This seems to be the meaning of these figures.

    Many eminent men suppose that the irruption of the barbarous nations on the Roman empire is here intended. It is easy to find coincidences when fancy runs riot. Later writers might find here the irruption of the Austrians and British, and Prussians, Russians, and Cossacks, on the French empire!

    Verse 8. "A great mountain burning with fire" - Supposed to signify the powerful nations which invaded the Roman empire. Mountain, in prophetic language, signifies a kingdom; Jer. li. 25, 27, 30, 58. Great disorders, especially when kingdoms are moved by hostile invasions, are represented by mountains being cast into the midst of the sea, Psa. xlvi. 2.

    Seas and collections of waters mean peoples, as is shown in this book, chap. xvii. 15. Therefore, great commotions in kingdoms and among their inhabitants may be here intended, but to whom, where, and when these happened, or are to happen, we know not.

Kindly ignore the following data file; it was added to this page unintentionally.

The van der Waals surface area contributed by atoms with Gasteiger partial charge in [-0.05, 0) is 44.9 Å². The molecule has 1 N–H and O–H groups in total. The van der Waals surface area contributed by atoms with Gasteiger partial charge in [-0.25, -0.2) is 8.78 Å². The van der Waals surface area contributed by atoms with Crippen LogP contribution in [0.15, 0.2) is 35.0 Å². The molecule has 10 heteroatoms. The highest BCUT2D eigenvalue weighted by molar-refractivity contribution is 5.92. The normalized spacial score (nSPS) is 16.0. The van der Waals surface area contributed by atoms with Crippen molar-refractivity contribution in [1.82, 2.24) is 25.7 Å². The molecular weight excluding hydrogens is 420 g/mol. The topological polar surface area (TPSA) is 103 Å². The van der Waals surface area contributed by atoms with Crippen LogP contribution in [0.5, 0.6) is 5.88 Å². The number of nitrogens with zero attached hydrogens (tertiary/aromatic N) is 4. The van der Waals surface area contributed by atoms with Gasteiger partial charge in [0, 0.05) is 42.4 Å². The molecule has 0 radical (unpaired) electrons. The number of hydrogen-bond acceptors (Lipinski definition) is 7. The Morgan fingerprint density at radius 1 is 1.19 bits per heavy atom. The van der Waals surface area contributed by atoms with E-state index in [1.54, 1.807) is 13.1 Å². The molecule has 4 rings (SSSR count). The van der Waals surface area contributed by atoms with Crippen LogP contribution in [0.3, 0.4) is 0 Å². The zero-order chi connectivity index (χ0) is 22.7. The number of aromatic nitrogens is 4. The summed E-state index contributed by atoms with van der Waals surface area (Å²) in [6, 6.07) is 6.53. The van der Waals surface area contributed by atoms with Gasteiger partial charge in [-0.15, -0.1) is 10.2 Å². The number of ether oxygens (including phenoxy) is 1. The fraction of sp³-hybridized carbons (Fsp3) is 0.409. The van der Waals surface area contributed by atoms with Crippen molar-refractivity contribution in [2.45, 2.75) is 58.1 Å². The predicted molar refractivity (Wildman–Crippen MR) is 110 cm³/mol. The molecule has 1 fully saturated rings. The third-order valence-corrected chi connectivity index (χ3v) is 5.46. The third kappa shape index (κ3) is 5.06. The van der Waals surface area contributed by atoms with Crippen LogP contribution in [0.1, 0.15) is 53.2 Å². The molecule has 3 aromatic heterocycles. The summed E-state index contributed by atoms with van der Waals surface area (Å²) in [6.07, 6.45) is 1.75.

"The third part of the sea became blood" - Another allusion to the Egyptian plagues, Exod. vii. 20, 21. Third part is a rabbinism, expressing a considerable number. "When Rabbi Akiba prayed, wept, rent his garments, put of his shoes, and sat in the dust, the world was struck with a curse; and then the third part of the olives, the third part of the wheat, and the third part of the barley, was smitten "Rab. Mardochaeus, in Notitia Karaeorum, p. 102.

    Verse 9. "The third part of the ships were destroyed." - These judgments seem to be poured out upon some maritime nation, destroying much of its population, and much of its traffic.